Manhattan Multifamily Sales Volume Continues to Increase as Possible Inflation Hedge


Sales of multifamily buildings in New York City might be reaching their vertical limit — if there is one — Commercial Observer has learned.

The dollar volume of multifamily transactions was up 37 percent annually in the third quarter, according to investment sales firm Ariel Property Advisors. The average dollar volume was also 71 percent above the five-year quarterly average of $2.085 billion.

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In the third quarter, Ariel recorded up to $3.57 billion in sales with 89 percent of those transactions both in Manhattan below 96th Street and of market-rate properties, Shimon Shkury, president and founder of Ariel Property Advisors, said.

“That tells you that the investors are looking at free market somewhat as an inflation hedge, believing that rents will increase over time because of inflation,” Shkury told Commercial Observer. “I think one of the things we anticipate is that interest rates will affect the subsegment of rent-stabilized. We anticipate increasing volatility and activity there in the next 12 to 18 months.”

With rent prices in this sector capped, many landlords will need to bring equity to the table to refinance and shore up costs as the dollar is worth less and less, according to Shkury. But they won’t get the same kind of leverage as they did in previous months or years.

The option for rent-stabilized landlords then will be to either sell or recapitalize their portfolio.

“In fact, equity capital providers are already discussing this among themselves because there has to be a solution for these refinances that are coming due for rent-stabilized buildings,” Shkury said.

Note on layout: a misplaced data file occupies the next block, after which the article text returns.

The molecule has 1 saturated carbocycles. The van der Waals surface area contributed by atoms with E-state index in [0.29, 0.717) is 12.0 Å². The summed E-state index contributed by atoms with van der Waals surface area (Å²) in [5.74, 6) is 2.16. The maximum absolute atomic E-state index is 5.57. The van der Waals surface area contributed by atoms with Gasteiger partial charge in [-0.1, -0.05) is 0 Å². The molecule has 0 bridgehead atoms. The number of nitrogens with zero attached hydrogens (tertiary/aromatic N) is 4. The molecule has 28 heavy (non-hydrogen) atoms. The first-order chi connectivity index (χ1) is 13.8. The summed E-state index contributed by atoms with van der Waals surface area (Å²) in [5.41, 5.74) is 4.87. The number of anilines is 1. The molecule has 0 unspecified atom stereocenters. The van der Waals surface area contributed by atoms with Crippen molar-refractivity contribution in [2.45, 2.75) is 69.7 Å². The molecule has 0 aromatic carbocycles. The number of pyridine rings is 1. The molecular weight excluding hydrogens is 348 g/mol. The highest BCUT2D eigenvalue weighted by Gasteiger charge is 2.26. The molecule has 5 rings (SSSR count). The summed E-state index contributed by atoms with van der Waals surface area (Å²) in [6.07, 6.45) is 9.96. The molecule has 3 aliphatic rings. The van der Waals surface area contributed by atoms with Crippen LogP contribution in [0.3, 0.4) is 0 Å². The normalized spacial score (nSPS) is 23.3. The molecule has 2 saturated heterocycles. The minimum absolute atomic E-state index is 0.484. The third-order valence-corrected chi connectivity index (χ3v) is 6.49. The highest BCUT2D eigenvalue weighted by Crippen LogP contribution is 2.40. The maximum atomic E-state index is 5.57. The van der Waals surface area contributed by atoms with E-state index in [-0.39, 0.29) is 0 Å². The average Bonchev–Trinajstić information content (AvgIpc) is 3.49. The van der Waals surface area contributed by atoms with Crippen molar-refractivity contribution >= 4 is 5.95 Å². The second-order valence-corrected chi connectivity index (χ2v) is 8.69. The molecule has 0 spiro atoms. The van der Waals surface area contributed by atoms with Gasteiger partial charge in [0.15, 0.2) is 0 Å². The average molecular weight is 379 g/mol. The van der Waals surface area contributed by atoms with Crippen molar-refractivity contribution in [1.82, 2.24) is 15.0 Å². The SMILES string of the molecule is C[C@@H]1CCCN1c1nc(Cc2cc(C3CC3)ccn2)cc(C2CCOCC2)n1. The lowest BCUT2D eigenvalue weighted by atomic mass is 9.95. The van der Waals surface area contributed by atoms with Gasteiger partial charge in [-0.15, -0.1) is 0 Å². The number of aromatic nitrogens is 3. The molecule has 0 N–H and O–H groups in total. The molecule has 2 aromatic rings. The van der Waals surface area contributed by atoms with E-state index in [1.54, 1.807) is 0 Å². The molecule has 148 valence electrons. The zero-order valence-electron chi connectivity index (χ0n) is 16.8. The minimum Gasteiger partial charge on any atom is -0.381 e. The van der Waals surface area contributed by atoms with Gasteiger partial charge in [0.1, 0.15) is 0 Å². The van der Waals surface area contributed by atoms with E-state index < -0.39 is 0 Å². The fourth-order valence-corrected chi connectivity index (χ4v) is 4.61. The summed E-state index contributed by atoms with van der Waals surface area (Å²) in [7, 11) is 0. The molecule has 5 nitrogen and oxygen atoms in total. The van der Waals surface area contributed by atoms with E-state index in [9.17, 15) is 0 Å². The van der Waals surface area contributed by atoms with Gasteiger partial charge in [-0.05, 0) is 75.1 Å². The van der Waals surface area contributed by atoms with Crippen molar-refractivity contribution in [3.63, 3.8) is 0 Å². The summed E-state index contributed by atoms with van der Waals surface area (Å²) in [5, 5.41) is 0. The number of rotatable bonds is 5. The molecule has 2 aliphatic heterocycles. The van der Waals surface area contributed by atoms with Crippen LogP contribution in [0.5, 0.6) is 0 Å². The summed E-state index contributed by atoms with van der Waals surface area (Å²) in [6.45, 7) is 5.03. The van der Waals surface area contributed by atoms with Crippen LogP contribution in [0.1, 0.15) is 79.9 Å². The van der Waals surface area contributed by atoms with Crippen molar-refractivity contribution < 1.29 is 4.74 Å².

With 128 transactions across 212 buildings, the third quarter would appear to have less momentum than the previous quarters. But Shkury believes that this decline is nothing to worry about. Interest rates in the coming quarters could affect these types of deals, but when the averages across six months are examined, it’s really a continuation of high volume.

In Brooklyn there were $1.046 billion in multifamily sales, with the top sale KKR (KKR)’s purchase of 80 Dekalb Avenue in Fort Greene for $190 million.

A&E Real Estate’s acquisition of 160 Riverside Boulevard on the Upper West Side for $415 million and Ponte Gadea Group’s $487.5 million deal for 114 Fulton Street in the Financial District defined the more than $2.1 billion in sales for Manhattan.

The report covers only Manhattan, Brooklyn, Queens and the Bronx, with the latter two boroughs not breaking above $140 million in average dollar volume.

Mark Hallum can be reached at